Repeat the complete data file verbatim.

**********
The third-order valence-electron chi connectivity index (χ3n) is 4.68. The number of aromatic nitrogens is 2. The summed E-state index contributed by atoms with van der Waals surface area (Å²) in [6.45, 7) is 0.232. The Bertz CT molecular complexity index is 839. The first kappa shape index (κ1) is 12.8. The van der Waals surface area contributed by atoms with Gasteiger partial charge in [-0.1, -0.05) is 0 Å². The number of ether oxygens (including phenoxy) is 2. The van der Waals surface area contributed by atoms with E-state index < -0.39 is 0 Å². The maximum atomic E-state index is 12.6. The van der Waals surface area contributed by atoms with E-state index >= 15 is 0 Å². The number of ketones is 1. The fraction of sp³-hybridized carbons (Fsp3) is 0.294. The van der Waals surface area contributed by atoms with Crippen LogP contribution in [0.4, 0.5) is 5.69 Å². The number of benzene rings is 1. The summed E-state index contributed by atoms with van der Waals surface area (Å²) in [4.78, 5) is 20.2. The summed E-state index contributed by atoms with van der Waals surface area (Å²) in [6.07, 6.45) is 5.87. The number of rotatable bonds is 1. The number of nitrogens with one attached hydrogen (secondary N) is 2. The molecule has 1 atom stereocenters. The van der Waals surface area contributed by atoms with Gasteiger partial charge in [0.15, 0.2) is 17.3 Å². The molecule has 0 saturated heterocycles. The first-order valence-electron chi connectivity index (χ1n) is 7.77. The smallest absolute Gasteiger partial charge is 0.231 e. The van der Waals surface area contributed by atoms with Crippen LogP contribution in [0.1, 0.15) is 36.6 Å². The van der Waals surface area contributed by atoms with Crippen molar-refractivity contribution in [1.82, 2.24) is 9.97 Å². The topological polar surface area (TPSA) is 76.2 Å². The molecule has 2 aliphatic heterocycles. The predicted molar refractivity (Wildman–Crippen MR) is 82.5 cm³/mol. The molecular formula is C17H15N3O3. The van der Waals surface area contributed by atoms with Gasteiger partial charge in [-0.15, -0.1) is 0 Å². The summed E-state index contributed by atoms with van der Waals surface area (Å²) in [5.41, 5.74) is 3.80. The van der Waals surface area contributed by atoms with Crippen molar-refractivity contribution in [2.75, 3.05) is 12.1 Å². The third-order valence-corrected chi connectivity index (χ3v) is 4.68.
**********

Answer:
The third-order valence-electron chi connectivity index (χ3n) is 4.68. The number of aromatic nitrogens is 2. The summed E-state index contributed by atoms with van der Waals surface area (Å²) in [6.45, 7) is 0.232. The Bertz CT molecular complexity index is 839. The first kappa shape index (κ1) is 12.8. The van der Waals surface area contributed by atoms with Gasteiger partial charge in [-0.1, -0.05) is 0 Å². The number of ether oxygens (including phenoxy) is 2. The van der Waals surface area contributed by atoms with E-state index < -0.39 is 0 Å². The maximum atomic E-state index is 12.6. The van der Waals surface area contributed by atoms with E-state index >= 15 is 0 Å². The number of ketones is 1. The fraction of sp³-hybridized carbons (Fsp3) is 0.294. The van der Waals surface area contributed by atoms with Crippen LogP contribution in [0.4, 0.5) is 5.69 Å². The number of benzene rings is 1. The summed E-state index contributed by atoms with van der Waals surface area (Å²) in [4.78, 5) is 20.2. The summed E-state index contributed by atoms with van der Waals surface area (Å²) in [6.07, 6.45) is 5.87. The number of rotatable bonds is 1. The number of nitrogens with one attached hydrogen (secondary N) is 2. The molecule has 1 atom stereocenters. The van der Waals surface area contributed by atoms with Gasteiger partial charge in [0.15, 0.2) is 17.3 Å². The molecule has 0 saturated heterocycles. The first-order valence-electron chi connectivity index (χ1n) is 7.77. The smallest absolute Gasteiger partial charge is 0.231 e. The van der Waals surface area contributed by atoms with Crippen LogP contribution in [0.1, 0.15) is 36.6 Å². The van der Waals surface area contributed by atoms with Crippen molar-refractivity contribution in [1.82, 2.24) is 9.97 Å². The topological polar surface area (TPSA) is 76.2 Å². The molecule has 2 aliphatic heterocycles. The predicted molar refractivity (Wildman–Crippen MR) is 82.5 cm³/mol. The molecular formula is C17H15N3O3. The van der Waals surface area contributed by atoms with Gasteiger partial charge in [-0.15, -0.1) is 0 Å². The summed E-state index contributed by atoms with van der Waals surface area (Å²) in [5.41, 5.74) is 3.80. The van der Waals surface area contributed by atoms with Crippen molar-refractivity contribution in [2.75, 3.05) is 12.1 Å². The third-order valence-corrected chi connectivity index (χ3v) is 4.68.